From the Prime Minister's spokesperson on: structural reform plans, Strategic Defence and Security Review and misc.
Structural reform plans
Asked about the structural reform plan updates, the Prime Minister’s Spokesman (PMS) said that we had published structural reform plans for every department during the summer, setting out the main things those departments would do and by what time. Each department also committed to publishing monthly updates on progress.
Asked if the plans were mainly about how to save money, the PMS said that it was more about the key priorities and reforms for each department, for example a key reform for the Home Office was the intention to bring in elected police commissioners.
Strategic Defence and Security Review
Asked if the Prime Minister had any meetings planned this week related to the SDSR, the PMS said that the Prime Minister would have a number of meetings related to the SDSR.
Asked if there was such a meeting planned tomorrow, the PMS said he assumed the meeting in question was the National Security Council, which was a meeting we did not normally comment on in advance, suffice to say it met most weeks.
Asked if the SDSR would be published before or after the Comprehensive Spending Review, the PMS said a final decision on timing had not been made, but the two would be published around the same time.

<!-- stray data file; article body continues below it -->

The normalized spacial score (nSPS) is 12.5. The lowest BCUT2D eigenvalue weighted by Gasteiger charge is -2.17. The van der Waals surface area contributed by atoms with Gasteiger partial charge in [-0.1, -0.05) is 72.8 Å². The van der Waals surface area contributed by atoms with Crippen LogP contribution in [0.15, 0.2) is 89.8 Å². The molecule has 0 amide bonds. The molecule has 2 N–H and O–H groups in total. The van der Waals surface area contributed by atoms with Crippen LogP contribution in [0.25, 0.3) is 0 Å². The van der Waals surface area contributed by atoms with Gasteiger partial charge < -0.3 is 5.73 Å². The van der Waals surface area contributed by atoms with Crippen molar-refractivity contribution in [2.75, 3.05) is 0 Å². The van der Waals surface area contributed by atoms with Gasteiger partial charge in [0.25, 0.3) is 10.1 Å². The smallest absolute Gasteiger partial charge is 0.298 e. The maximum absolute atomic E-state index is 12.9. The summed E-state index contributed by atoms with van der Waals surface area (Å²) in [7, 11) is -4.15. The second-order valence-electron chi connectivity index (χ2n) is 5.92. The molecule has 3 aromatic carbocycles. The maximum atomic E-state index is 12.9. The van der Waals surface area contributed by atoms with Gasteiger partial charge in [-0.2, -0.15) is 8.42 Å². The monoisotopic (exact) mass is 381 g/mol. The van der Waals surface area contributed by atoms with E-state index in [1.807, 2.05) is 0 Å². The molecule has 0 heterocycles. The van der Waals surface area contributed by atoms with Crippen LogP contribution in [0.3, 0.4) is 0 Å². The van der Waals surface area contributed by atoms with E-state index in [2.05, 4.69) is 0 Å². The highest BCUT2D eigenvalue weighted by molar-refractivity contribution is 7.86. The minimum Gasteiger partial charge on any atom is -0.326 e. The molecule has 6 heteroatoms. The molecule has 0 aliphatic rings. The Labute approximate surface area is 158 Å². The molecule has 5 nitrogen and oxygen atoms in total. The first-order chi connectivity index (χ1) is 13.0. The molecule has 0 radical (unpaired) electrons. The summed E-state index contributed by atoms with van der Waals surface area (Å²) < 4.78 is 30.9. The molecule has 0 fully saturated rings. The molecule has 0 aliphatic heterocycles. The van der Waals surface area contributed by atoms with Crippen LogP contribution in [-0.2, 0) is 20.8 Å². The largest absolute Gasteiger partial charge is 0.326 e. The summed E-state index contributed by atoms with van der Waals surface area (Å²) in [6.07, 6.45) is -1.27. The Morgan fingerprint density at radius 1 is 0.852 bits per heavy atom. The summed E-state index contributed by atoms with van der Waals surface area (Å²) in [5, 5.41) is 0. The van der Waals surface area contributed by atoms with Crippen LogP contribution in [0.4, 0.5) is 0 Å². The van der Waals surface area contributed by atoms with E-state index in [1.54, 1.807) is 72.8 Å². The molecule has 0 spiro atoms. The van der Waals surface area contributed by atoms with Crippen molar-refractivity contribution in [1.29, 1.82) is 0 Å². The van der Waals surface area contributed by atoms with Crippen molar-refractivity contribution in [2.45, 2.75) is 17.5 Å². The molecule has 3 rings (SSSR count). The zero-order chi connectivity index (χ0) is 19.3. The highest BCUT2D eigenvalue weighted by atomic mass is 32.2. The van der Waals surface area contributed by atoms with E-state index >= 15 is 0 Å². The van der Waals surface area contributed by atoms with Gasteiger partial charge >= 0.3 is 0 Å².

Asked how many departments had settled their spending plans, the PMS said that the Treasury had confirmed at the end of last week that two Cabinet Ministers were joining the Public Expenditure Committee as they had become eligible to do so as a result of having provisionally settled their budgets. There was no update beyond that.
Asked when the review into higher education would be published, the PMS said that there was not yet a fixed date for publication. The department had said it would be in the autumn.
Asked if the Prime Minister was disappointed that the company Wolseley was moving its tax base to Switzerland, the PMS said that he would not comment on individual companies’ tax issues.
Asked if the Prime Minister agreed with the Chief Secretary to the Treasury that tax avoidance was a mega sin, the PMS said that the government’s position was that it would take a tough stance on tax avoidance.